Re: Feng Shui???
In theory ECC could help here, however the description seems to suggest more than just single bit flips which ECC would struggle to deal with.
1928 posts • joined 10 Apr 2007
In theory ECC could help here, however the description seems to suggest more than just single bit flips which ECC would struggle to deal with.
a) What's a London Underground? Some sort of armed resistance movement?
Not sure about the resistance, but on average it has about the same number of legs as arms. It's some form of torture/mind numbing device to shove as many people in as small a physical space as possible with guaranteed heating (regardless of the weather outside) and, certainly in the evening commute, with a "fragrant" undercurrent. All while oozing sympathy for the hard done by drivers who earn £50k a year largely for pressing "start" and "stop" buttons and occasionally shouting at passengers on a tannoy.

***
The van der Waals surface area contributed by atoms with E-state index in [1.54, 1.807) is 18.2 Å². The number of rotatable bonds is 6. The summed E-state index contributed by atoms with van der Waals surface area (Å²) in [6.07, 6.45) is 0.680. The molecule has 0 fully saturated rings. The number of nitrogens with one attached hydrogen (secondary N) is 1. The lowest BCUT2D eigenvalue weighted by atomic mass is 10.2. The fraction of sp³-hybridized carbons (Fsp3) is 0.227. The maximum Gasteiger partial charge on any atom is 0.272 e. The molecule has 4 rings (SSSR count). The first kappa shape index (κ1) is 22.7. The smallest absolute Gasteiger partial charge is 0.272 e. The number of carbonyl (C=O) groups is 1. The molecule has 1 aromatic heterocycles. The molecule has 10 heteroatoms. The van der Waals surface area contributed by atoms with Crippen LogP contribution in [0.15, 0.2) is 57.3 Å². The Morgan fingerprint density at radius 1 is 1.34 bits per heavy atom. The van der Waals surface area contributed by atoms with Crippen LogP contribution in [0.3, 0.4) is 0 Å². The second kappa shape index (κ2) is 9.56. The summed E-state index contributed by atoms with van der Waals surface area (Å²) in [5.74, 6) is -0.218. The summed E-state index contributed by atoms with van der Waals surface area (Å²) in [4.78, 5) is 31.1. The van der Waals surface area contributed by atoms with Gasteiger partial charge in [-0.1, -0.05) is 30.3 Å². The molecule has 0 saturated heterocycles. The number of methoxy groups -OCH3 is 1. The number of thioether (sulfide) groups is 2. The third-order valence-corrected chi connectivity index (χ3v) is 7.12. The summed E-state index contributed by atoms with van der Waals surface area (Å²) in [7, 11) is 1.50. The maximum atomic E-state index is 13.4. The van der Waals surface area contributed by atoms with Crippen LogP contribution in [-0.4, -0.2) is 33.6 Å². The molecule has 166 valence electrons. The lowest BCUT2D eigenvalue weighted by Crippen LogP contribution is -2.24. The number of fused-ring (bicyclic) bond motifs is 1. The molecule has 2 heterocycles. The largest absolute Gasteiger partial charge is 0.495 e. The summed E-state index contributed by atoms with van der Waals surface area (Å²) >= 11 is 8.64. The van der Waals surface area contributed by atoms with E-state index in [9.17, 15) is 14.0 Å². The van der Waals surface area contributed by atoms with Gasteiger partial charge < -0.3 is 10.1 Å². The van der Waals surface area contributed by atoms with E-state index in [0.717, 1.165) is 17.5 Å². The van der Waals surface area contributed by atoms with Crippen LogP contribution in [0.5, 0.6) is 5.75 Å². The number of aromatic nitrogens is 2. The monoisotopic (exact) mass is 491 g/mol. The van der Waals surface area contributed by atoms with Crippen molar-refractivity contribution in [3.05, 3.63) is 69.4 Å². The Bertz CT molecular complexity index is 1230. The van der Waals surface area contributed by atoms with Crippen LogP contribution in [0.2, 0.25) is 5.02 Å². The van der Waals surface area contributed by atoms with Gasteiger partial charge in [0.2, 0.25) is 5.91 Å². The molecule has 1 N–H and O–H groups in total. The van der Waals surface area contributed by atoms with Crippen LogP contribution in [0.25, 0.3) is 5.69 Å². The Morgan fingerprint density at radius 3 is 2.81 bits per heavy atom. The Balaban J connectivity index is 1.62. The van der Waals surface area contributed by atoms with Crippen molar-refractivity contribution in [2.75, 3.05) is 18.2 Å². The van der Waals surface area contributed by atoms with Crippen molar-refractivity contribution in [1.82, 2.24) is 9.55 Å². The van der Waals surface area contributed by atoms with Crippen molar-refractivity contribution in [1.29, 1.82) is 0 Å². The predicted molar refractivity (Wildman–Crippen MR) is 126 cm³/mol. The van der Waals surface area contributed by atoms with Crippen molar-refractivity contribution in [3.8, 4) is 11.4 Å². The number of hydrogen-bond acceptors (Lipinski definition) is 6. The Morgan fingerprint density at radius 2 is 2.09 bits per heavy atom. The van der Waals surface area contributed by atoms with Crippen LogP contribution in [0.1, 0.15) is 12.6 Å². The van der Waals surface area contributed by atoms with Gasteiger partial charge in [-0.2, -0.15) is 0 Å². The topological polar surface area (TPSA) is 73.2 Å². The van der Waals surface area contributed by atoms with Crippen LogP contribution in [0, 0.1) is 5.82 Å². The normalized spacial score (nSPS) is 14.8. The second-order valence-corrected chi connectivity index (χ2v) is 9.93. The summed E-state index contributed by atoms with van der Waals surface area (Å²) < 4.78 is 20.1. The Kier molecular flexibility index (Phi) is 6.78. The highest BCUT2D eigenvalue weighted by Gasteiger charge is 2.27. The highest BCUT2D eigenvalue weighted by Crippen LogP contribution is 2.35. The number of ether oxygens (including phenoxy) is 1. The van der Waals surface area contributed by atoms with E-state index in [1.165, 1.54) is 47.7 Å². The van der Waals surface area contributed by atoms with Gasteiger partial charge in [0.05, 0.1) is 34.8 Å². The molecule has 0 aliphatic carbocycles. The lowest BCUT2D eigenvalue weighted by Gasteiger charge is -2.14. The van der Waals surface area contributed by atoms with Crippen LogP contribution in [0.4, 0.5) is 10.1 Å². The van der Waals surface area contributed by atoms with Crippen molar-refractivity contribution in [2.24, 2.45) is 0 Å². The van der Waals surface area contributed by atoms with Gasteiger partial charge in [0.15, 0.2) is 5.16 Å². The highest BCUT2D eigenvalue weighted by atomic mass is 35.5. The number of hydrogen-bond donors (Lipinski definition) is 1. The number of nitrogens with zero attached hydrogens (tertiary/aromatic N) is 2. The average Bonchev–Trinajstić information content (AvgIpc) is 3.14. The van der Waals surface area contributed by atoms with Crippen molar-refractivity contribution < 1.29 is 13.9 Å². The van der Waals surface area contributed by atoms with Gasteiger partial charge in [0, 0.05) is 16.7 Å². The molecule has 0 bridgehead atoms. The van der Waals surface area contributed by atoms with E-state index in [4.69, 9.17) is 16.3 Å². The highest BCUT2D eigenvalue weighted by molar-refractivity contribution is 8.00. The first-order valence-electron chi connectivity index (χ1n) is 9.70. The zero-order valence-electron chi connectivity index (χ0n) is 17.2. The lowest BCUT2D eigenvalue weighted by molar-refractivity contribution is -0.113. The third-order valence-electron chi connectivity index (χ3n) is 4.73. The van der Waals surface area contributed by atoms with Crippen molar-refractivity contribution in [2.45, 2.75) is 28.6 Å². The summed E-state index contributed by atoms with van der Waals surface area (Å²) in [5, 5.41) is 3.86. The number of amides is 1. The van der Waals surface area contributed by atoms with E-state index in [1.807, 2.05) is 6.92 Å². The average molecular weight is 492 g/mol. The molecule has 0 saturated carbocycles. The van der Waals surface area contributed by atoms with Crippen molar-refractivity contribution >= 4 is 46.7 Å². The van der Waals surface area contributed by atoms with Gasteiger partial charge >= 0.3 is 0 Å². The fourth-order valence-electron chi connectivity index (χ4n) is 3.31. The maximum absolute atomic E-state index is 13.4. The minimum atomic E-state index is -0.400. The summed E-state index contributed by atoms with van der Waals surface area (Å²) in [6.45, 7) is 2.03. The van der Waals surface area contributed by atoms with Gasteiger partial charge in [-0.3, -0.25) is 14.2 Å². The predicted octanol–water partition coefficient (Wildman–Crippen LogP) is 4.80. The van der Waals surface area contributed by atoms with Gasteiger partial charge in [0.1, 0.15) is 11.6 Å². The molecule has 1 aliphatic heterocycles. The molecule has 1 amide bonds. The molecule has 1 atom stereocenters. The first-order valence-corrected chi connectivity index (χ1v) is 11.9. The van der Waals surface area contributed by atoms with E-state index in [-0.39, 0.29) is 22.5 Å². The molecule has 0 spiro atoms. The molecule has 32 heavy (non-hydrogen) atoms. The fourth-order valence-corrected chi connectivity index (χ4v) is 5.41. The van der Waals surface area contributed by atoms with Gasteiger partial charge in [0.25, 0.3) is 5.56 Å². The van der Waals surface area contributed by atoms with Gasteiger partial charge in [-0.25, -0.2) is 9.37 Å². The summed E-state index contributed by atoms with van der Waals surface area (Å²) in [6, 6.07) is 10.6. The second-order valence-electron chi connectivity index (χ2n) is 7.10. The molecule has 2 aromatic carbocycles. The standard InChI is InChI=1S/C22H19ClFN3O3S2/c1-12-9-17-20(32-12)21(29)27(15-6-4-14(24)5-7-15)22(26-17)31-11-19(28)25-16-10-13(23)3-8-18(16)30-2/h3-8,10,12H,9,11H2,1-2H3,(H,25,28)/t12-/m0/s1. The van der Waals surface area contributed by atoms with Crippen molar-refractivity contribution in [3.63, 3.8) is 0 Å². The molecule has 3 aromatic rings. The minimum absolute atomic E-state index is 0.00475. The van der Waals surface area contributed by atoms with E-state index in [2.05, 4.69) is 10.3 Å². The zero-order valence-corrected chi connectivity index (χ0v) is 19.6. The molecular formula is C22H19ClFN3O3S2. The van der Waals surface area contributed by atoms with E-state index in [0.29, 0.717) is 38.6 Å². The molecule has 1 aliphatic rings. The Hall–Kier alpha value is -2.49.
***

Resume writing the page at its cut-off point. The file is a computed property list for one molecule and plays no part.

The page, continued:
b) Spotify, iPlayer, Twatbooki, Instagram etc...given the quality of our broadband, I think not
You must be on Virgin Broadband (at peak time - 16:00 to 20:00) as well then...
c) Nearest airports are all about 3 hours drive away so no Easyjet
Given that internal flights from where I live take 2 hours to get to (including parking at daylight robbery prices) and at least an hour to get through the security theatre for just a 45m flight I don't think you have much to complain about. Unless you're complaining about the lack of EasyJet and being forced to fly with an airline that even pretends to give a shit?
d) Nearest Virgin Train is about 2 hours away.
Even longer if you live anywhere "serviced" (hahahaha) by Southern Rail.
e) Airbnb - does that mean B & B in a field? We have lots of Yurts for hire!
Been there, done that. Should have booked a hotel. Would have been cheaper. And nicer.
Total electromagnetic silence in space apart from the clicking of quasars and the humming of stars.